Jimi Hendrix, Paul McCartney, Miles Davis: The Ultimate Supergroup That Never Happened
By Jon Wiederhorn
Jimi Hendrix, Miles Davis and Paul McCartney (Hulton Archive)
Back in the late '60s, a super group was bandied about that would have been bigger than the short-lived 1969 Blind Faith, the English blues band that featured Eric Clapton, Ginger Baker, Steve Winwood and Rick Grech.
That same year, Jimi Hendrix reached out to Beatles bassist and vocalist Paul McCartney about coming to the studio to join him and trumpet legend Miles Davis and virtuoso jazz drummer Tony Williams.
In a telegram Hendrix sent McCartney to the Beatles’ Apple Records building in London on October 21, Hendrix wrote, “We are recording and (sic) LP together this weekend in New York (sic). How about coming in to play bass. Stop. Call Alvan Douglas (sic) 212-5823323. Peace Jimi Hendrix Miles Davis Tony Williams."
The telegram, which has been part of the Hard Rock Café collection since 1995, came to public attention with the posthumous release of Jimi Hendrix’s People Hell & Angels, which came out March 5.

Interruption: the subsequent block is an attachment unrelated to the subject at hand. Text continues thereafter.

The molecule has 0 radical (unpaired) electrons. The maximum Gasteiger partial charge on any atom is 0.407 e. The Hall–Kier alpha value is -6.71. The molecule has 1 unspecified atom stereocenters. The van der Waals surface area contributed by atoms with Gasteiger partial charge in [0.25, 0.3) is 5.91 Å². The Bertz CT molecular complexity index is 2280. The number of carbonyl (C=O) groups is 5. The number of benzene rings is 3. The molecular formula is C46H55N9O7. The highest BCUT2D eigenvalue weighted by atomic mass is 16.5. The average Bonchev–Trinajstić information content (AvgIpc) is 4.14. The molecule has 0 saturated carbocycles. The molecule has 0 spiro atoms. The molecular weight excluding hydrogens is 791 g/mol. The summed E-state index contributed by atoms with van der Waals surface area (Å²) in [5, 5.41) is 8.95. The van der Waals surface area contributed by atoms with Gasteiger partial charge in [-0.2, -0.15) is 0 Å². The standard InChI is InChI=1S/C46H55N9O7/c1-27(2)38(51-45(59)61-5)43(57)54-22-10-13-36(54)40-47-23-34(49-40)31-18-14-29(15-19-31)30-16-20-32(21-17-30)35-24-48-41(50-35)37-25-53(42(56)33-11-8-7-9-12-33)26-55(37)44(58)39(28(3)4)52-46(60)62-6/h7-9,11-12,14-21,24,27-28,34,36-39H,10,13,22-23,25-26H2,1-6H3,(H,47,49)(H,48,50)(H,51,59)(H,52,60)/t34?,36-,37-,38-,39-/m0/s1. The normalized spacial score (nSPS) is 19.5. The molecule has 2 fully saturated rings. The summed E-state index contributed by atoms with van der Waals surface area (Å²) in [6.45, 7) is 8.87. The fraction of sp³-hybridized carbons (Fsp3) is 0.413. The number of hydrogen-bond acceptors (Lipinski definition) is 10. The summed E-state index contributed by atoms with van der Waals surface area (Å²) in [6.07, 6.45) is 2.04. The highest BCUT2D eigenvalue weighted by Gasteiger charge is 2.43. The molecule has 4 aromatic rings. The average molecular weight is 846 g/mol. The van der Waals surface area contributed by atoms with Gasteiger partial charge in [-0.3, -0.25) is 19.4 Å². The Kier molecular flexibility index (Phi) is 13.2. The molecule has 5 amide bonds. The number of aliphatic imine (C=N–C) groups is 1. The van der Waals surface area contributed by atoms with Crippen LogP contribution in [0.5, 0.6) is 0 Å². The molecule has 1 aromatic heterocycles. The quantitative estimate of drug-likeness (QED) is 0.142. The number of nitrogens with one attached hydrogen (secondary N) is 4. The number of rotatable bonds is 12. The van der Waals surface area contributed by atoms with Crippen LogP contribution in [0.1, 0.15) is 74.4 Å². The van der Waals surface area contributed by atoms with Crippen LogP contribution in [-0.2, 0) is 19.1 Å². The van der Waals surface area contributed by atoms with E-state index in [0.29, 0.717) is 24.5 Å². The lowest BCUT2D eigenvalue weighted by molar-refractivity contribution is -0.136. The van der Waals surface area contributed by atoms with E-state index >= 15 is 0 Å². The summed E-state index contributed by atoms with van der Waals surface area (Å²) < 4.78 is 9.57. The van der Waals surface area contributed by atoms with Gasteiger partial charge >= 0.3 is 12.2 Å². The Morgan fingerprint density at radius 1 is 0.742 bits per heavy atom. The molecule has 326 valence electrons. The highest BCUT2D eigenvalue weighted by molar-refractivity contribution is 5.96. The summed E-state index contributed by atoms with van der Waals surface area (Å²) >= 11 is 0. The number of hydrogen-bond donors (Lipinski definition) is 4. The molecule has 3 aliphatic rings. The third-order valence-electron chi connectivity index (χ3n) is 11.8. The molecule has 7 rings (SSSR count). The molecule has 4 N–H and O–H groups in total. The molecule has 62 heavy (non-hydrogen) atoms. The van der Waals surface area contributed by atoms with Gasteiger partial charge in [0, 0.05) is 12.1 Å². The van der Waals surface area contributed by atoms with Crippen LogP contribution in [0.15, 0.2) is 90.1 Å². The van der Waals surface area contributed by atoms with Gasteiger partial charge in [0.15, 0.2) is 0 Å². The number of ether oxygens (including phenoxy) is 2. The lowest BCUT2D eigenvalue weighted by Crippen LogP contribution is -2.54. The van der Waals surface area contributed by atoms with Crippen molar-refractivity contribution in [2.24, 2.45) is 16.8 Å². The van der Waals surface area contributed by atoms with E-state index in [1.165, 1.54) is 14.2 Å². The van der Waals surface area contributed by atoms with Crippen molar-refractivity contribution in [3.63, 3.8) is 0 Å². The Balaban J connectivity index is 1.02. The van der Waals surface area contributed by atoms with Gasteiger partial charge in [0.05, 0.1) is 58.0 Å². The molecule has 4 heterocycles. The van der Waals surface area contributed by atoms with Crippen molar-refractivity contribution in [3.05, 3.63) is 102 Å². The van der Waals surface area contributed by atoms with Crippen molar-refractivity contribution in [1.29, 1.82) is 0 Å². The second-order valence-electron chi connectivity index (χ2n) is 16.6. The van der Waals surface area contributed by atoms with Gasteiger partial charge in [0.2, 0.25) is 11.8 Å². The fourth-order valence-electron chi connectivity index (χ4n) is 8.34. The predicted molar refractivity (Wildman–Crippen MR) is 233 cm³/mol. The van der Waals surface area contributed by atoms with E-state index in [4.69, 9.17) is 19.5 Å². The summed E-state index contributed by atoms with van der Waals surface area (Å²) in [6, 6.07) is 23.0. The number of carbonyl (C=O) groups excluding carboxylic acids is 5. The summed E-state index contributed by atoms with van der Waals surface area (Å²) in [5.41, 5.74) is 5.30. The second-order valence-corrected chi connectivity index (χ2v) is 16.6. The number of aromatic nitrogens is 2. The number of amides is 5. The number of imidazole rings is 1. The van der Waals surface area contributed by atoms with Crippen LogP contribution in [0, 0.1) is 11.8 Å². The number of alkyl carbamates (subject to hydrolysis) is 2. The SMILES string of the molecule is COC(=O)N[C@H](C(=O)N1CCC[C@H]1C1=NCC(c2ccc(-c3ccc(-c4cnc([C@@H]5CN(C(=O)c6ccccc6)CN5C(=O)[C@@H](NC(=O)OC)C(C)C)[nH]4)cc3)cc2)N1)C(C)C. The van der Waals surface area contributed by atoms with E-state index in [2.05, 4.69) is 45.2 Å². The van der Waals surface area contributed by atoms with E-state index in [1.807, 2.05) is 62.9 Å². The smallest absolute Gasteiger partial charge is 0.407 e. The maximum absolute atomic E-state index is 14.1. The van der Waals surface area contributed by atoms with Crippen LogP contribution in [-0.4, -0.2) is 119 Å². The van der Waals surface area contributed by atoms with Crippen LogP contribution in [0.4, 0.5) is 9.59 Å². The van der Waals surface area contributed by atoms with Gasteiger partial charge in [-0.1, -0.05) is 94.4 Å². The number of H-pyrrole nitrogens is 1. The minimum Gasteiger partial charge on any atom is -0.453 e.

"It's not something you hear about a lot," Hard Rock historian Jeff Nolan said in a statement about the telegram, which is currently on display at the Hard Rock in Prague. "Major Hendrix connoisseurs are aware of it. It would have been one of the most insane super groups. These four cats certainly reinvented their instruments and the way they're perceived."
There's some evidence that McCartney was unaware about the invitation when it was issued. Reportedly, Beatles assistant Peter Brown responded to the telegram the day after receiving it and told Hendrix and Davis that McCartney was on vacation and wouldn’t be back for two weeks.
Unfortunately, the trio hadn't progressed far enough into the recording process for any musical evidence of the collaboration to exist. When Jimi Hendrix died, the project perished with him. The guitar hero was heavily intoxicated with sleeping pills when he aspirated on his own vomit and choked to death on September 18, 1970.
“I think it would have been phenomenal," Hendrix producer Eddie Kramer told the UK paper the Telegraph. "Lord knows where it may have gone; those huge egos in the studio at the same time! I would have loved to have done that one. But it was not to be."